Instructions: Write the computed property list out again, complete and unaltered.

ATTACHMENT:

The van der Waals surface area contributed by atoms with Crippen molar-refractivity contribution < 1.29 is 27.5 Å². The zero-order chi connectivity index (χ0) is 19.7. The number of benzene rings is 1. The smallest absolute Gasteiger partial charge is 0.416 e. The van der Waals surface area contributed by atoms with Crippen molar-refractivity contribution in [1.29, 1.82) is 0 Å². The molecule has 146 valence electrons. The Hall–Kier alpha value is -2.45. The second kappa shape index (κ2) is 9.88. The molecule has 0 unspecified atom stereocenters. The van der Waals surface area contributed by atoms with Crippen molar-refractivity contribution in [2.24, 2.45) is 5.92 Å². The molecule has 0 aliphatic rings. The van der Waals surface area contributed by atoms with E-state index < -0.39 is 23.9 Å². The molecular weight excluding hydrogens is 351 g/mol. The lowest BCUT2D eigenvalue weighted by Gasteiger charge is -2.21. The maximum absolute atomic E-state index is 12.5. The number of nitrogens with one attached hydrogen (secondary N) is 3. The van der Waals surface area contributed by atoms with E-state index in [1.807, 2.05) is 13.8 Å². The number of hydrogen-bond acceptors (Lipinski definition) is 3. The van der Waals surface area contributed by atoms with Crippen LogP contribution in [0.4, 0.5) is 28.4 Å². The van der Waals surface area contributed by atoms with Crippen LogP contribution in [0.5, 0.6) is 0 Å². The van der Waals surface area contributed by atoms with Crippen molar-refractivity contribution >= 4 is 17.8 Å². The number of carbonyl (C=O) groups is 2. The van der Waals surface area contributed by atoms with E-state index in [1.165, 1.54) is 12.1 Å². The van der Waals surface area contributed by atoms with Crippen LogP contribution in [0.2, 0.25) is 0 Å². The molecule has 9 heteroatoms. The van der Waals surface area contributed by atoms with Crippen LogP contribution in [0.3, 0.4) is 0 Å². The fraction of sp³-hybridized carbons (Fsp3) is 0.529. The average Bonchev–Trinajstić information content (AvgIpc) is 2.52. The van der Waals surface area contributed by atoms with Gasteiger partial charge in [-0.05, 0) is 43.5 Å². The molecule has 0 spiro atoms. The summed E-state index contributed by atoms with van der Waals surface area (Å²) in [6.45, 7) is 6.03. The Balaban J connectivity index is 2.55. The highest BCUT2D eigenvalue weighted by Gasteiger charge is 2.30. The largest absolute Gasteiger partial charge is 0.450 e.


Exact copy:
The van der Waals surface area contributed by atoms with Crippen molar-refractivity contribution < 1.29 is 27.5 Å². The zero-order chi connectivity index (χ0) is 19.7. The number of benzene rings is 1. The smallest absolute Gasteiger partial charge is 0.416 e. The van der Waals surface area contributed by atoms with Crippen molar-refractivity contribution in [1.29, 1.82) is 0 Å². The molecule has 146 valence electrons. The Hall–Kier alpha value is -2.45. The second kappa shape index (κ2) is 9.88. The molecule has 0 unspecified atom stereocenters. The van der Waals surface area contributed by atoms with Crippen molar-refractivity contribution in [2.24, 2.45) is 5.92 Å². The molecule has 0 aliphatic rings. The van der Waals surface area contributed by atoms with E-state index < -0.39 is 23.9 Å². The molecular weight excluding hydrogens is 351 g/mol. The lowest BCUT2D eigenvalue weighted by Gasteiger charge is -2.21. The maximum absolute atomic E-state index is 12.5. The number of nitrogens with one attached hydrogen (secondary N) is 3. The van der Waals surface area contributed by atoms with E-state index in [1.807, 2.05) is 13.8 Å². The number of hydrogen-bond acceptors (Lipinski definition) is 3. The van der Waals surface area contributed by atoms with Crippen LogP contribution in [0.4, 0.5) is 28.4 Å². The van der Waals surface area contributed by atoms with Crippen LogP contribution in [0.5, 0.6) is 0 Å². The van der Waals surface area contributed by atoms with Crippen molar-refractivity contribution >= 4 is 17.8 Å². The number of carbonyl (C=O) groups is 2. The van der Waals surface area contributed by atoms with E-state index in [1.165, 1.54) is 12.1 Å². The van der Waals surface area contributed by atoms with Crippen LogP contribution in [0.2, 0.25) is 0 Å². The molecule has 9 heteroatoms. The van der Waals surface area contributed by atoms with Crippen LogP contribution in [0.3, 0.4) is 0 Å². The fraction of sp³-hybridized carbons (Fsp3) is 0.529. The average Bonchev–Trinajstić information content (AvgIpc) is 2.52. The van der Waals surface area contributed by atoms with Gasteiger partial charge in [-0.05, 0) is 43.5 Å². The molecule has 0 spiro atoms. The summed E-state index contributed by atoms with van der Waals surface area (Å²) in [6.45, 7) is 6.03. The Balaban J connectivity index is 2.55. The highest BCUT2D eigenvalue weighted by Gasteiger charge is 2.30. The largest absolute Gasteiger partial charge is 0.450 e.